William Newnham disappeared from London in 1862 and Richard appeared in America in 1863.

William Newnham was born of the same parents as Richard, John Newnham and Lucy Linney and on the same day, May 24, 1819.

William Newnham married Hannah Harrison on the same day as Richard claims to have done so. William also had thirteen children with Hannah - all birth certificates name William as the father. Richard's children all had the same names and birth dates as William's - coincidence?

Richard tells the story that he was sent to his maternal Grandfather, Richard Linney, when he was ten years old to be taught the shoe trade. William was also sent to his maternal grandfather, Richard Linney to be taught the shoe trade.

Richard Linney was a Boot and shoe maker and Tavern keeper in Alton, Hampshire. However, not happy in this trade, Richard states that he became a police officer. Shortly after his marriage to Hannah Harrison, William Newnham became a police officer in Hannah's home town of Longton in Staffordshire. The 1841 census records Hannah's husband as William.

On March 5, 1844 William applied to join the London Police Force and being accepted joined them on December 26, 1844. On the 1851 Census the family are recorded in London and William had became a Station Sergeant with the City Police and rose to be an Inspector by the time he was discharged on November 11, 1858. Richard was also in the London Police Force.

It has not been mentioned previously in any of the reviews on the lives of Richard or his children but maybe if Richard was William he would wish to forget the episode in Scotland. William moved his family to Renfrewshire in Scotland in December of 1858 where William became Superintendent of Police in charge of 80 men. He is recorded as giving evidence to a parliamentary review on the drinking habits of the people living in his district in August 1859 and on the 1861 census William, Hannah and their four youngest children are living at 2 Orangefield Place, Greenock. The eldest two of their surviving children are not with them. John was training to be a gas fitter and in lodgings in Shoreditch. Charlotte Hannah (my Great Grandmother) was left in London, a border at St Margaret's charity school.

In 1862, a newspaper report which has come to light, alleged William Newnham, Police superintendent of Renfrewshire, was implicated in a case of Multiplepoinding. This is a Scottish legal term. The report claims that two of William's constables seized money on his behalf which did not belong to the person owing it, and a case was brought against him. Was he guilty of this crime or did he suffer an injustice? Could this have been the reason the family suddenly returned to London in 1862 and caused William Newnham to disappear?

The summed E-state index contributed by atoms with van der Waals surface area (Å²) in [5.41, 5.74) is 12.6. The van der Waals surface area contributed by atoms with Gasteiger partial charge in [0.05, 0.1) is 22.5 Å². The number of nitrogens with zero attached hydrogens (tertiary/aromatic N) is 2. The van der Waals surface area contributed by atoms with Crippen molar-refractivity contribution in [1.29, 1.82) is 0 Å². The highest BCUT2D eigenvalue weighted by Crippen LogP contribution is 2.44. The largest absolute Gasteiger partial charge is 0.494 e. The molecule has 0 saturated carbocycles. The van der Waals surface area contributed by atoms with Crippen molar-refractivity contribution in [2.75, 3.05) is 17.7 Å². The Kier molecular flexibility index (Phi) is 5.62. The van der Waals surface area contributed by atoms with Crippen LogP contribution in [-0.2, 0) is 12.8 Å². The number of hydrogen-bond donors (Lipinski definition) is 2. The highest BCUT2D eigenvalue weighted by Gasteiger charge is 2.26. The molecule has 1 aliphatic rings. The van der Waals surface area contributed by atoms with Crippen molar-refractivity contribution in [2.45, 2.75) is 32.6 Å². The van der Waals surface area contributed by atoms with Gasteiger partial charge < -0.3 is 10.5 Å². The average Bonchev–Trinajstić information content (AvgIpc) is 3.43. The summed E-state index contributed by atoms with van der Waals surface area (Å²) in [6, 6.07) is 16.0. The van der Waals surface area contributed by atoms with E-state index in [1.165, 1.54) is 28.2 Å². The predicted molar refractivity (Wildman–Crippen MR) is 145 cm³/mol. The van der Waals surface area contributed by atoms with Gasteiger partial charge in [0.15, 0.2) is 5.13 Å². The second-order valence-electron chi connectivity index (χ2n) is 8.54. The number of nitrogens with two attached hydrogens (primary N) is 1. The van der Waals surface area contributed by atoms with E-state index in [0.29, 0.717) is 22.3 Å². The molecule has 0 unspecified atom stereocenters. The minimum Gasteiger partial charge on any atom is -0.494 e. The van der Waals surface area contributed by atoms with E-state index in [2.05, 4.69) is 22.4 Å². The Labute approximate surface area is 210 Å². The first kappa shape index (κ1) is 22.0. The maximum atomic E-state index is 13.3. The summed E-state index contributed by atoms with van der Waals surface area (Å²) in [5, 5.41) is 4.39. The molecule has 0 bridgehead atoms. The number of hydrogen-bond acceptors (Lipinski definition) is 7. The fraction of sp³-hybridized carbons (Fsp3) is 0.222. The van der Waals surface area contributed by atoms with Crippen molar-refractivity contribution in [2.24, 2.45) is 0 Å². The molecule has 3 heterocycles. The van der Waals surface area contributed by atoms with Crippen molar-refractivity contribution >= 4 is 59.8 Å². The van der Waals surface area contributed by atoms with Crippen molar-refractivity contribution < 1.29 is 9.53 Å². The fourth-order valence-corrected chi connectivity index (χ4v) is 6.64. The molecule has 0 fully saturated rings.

A Richard B. Newnham establishes himself in America. Could this be our William? Hannah and her four youngest children certainly joined him there. They are on the passenger list of The Sir Robert Peel arriving 20 Feb 1867 (Hannah traveling as Eliza Newnham) however she appears to have reverted back to her own name on arrival. Stephen's story of the voyage is on the internet and from his account it was certainly his mother that accompanied him.

Children in England - Charlotte Newnham, Maternity Nurse and Mary (Newnham) Frost with Husband Peter
(Click on each image for a larger copy)

My Great Grandmother Charlotte Hannah did not see her parents again but letters passed between her sister Mary Ann's daughter Rose and Richard's grandson Stephen Linney Newnham. Also a copy of the newspaper cutting was among Mary Ann's effects reporting on Richard's letter from America to Queen Victoria with a photograph of himself, his daughter Maria and two grandchildren Laura and Lucy to tell her that he was born within an hour of her birth on 24th May 1819, and that his daughter and twin grandchildren were also born on the same day. This cannot be coincidence! American descendants have recorded that the royal household returned a photograph of four members of the royal family--of different generations--including the Queen herself, the Prince of Wales, the Duke of York, and the infant son of the last named.

Why did William change his name to Richard? Was he escaping persecution? It remains a mystery - maybe we will never know the answer!    submitted by Chris Yoder

Each dollar you donate now unlocks another!

Designed by Joseph Francis and produced at the same shipyards as the later famous Civil War Ironclads, the Society's restored 1854 "Gallinipper" is one of only two surviving examples of what became America’s most famous nineteenth-century lifesaving boat. To house this historic vessel, the Society has designed a permanent exhibit, Rowing Them Safely Home: Shipwrecks and Lifesaving on the Great Lakes, to become a prominent feature of Gardens and Back In Time Pathway at The Old School House History Center.

The Society has been awarded a $47,000 federal grant for this project, but in order to accept the grant, we must match the grant with an equal amount in private donations. The grant, with the match, will provide $94,000 needed to complete this project. A big "thank you" to all who have already responded with a contribution - but we still need help in fulfilling the match requirement.